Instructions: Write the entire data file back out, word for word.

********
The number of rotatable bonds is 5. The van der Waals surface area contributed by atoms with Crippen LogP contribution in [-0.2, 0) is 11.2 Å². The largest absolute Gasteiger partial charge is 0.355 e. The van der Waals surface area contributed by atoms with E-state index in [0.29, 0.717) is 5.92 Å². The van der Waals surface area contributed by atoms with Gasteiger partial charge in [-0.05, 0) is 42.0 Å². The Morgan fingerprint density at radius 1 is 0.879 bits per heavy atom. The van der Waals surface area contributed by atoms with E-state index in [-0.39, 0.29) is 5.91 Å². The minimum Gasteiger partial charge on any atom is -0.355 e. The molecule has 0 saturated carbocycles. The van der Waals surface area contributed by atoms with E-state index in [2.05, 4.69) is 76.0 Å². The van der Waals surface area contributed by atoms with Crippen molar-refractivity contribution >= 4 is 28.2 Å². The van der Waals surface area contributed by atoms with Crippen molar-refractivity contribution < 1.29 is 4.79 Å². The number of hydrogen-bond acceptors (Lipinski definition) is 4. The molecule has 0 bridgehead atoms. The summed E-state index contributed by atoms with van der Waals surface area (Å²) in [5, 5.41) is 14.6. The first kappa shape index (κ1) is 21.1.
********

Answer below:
The number of rotatable bonds is 5. The van der Waals surface area contributed by atoms with Crippen LogP contribution in [-0.2, 0) is 11.2 Å². The largest absolute Gasteiger partial charge is 0.355 e. The van der Waals surface area contributed by atoms with E-state index in [0.29, 0.717) is 5.92 Å². The van der Waals surface area contributed by atoms with Gasteiger partial charge in [-0.05, 0) is 42.0 Å². The Morgan fingerprint density at radius 1 is 0.879 bits per heavy atom. The van der Waals surface area contributed by atoms with E-state index in [-0.39, 0.29) is 5.91 Å². The minimum Gasteiger partial charge on any atom is -0.355 e. The molecule has 0 saturated carbocycles. The van der Waals surface area contributed by atoms with E-state index in [2.05, 4.69) is 76.0 Å². The van der Waals surface area contributed by atoms with Crippen molar-refractivity contribution >= 4 is 28.2 Å². The van der Waals surface area contributed by atoms with Crippen molar-refractivity contribution < 1.29 is 4.79 Å². The number of hydrogen-bond acceptors (Lipinski definition) is 4. The molecule has 0 bridgehead atoms. The summed E-state index contributed by atoms with van der Waals surface area (Å²) in [5, 5.41) is 14.6. The first kappa shape index (κ1) is 21.1.